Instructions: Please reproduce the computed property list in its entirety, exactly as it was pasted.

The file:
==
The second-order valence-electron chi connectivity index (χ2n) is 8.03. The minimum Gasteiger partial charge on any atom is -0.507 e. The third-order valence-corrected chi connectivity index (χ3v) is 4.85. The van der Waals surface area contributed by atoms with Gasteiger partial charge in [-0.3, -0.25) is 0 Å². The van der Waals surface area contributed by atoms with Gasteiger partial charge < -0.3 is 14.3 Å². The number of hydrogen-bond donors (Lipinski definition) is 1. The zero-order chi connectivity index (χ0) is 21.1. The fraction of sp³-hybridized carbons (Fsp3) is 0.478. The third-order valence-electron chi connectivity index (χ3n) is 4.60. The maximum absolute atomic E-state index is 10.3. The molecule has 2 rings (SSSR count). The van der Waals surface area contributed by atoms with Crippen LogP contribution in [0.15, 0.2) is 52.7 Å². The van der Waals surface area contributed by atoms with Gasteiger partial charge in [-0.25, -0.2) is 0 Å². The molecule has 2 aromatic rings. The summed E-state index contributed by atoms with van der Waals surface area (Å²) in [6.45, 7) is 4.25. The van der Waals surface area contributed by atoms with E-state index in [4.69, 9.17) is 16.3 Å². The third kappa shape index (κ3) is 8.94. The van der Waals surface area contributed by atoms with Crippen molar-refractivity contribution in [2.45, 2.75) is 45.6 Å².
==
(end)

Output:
The second-order valence-electron chi connectivity index (χ2n) is 8.03. The minimum Gasteiger partial charge on any atom is -0.507 e. The third-order valence-corrected chi connectivity index (χ3v) is 4.85. The van der Waals surface area contributed by atoms with Gasteiger partial charge in [-0.3, -0.25) is 0 Å². The van der Waals surface area contributed by atoms with Gasteiger partial charge < -0.3 is 14.3 Å². The number of hydrogen-bond donors (Lipinski definition) is 1. The zero-order chi connectivity index (χ0) is 21.1. The fraction of sp³-hybridized carbons (Fsp3) is 0.478. The third-order valence-electron chi connectivity index (χ3n) is 4.60. The maximum absolute atomic E-state index is 10.3. The molecule has 2 rings (SSSR count). The van der Waals surface area contributed by atoms with Crippen LogP contribution in [0.15, 0.2) is 52.7 Å². The van der Waals surface area contributed by atoms with Gasteiger partial charge in [-0.25, -0.2) is 0 Å². The molecule has 2 aromatic rings. The summed E-state index contributed by atoms with van der Waals surface area (Å²) in [6.45, 7) is 4.25. The van der Waals surface area contributed by atoms with E-state index in [4.69, 9.17) is 16.3 Å². The third kappa shape index (κ3) is 8.94. The van der Waals surface area contributed by atoms with Crippen molar-refractivity contribution in [2.45, 2.75) is 45.6 Å².